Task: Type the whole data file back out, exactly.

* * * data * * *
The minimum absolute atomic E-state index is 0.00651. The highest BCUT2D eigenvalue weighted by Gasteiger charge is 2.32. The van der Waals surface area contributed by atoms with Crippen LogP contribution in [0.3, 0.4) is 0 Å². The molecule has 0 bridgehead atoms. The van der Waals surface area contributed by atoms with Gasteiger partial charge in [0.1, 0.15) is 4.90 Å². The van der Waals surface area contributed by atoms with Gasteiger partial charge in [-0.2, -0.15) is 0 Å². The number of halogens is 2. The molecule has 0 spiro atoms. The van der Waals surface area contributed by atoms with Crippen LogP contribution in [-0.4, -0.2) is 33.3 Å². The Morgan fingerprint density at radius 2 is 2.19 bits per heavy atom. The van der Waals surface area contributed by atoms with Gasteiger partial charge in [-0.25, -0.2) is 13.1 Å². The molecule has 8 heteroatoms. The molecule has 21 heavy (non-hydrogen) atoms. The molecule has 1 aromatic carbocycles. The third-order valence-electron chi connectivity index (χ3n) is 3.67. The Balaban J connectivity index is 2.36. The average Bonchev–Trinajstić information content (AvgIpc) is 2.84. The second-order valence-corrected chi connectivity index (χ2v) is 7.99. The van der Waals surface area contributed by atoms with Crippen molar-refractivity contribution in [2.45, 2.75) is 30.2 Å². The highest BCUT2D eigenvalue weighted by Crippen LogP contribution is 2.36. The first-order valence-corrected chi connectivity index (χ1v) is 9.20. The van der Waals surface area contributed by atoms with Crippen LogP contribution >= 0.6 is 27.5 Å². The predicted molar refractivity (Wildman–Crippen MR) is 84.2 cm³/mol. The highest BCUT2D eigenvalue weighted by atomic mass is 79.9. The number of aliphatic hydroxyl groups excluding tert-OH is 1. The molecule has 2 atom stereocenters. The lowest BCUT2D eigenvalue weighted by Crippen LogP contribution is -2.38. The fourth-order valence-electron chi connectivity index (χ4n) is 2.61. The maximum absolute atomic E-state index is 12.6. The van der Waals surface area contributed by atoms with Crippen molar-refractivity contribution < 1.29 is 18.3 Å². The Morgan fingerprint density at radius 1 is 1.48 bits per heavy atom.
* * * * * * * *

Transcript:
The minimum absolute atomic E-state index is 0.00651. The highest BCUT2D eigenvalue weighted by Gasteiger charge is 2.32. The van der Waals surface area contributed by atoms with Crippen LogP contribution in [0.3, 0.4) is 0 Å². The molecule has 0 bridgehead atoms. The van der Waals surface area contributed by atoms with Gasteiger partial charge in [0.1, 0.15) is 4.90 Å². The van der Waals surface area contributed by atoms with Gasteiger partial charge in [-0.2, -0.15) is 0 Å². The number of halogens is 2. The molecule has 0 spiro atoms. The van der Waals surface area contributed by atoms with Crippen LogP contribution in [-0.4, -0.2) is 33.3 Å². The Morgan fingerprint density at radius 2 is 2.19 bits per heavy atom. The van der Waals surface area contributed by atoms with Gasteiger partial charge in [-0.25, -0.2) is 13.1 Å². The molecule has 8 heteroatoms. The molecule has 21 heavy (non-hydrogen) atoms. The molecule has 1 aromatic carbocycles. The third-order valence-electron chi connectivity index (χ3n) is 3.67. The Balaban J connectivity index is 2.36. The average Bonchev–Trinajstić information content (AvgIpc) is 2.84. The second-order valence-corrected chi connectivity index (χ2v) is 7.99. The van der Waals surface area contributed by atoms with Crippen molar-refractivity contribution in [2.45, 2.75) is 30.2 Å². The highest BCUT2D eigenvalue weighted by Crippen LogP contribution is 2.36. The first-order valence-corrected chi connectivity index (χ1v) is 9.20. The van der Waals surface area contributed by atoms with Crippen LogP contribution >= 0.6 is 27.5 Å². The predicted molar refractivity (Wildman–Crippen MR) is 84.2 cm³/mol. The highest BCUT2D eigenvalue weighted by atomic mass is 79.9. The number of aliphatic hydroxyl groups excluding tert-OH is 1. The molecule has 2 atom stereocenters. The lowest BCUT2D eigenvalue weighted by Crippen LogP contribution is -2.38. The fourth-order valence-electron chi connectivity index (χ4n) is 2.61. The maximum absolute atomic E-state index is 12.6. The van der Waals surface area contributed by atoms with Crippen molar-refractivity contribution < 1.29 is 18.3 Å². The Morgan fingerprint density at radius 1 is 1.48 bits per heavy atom.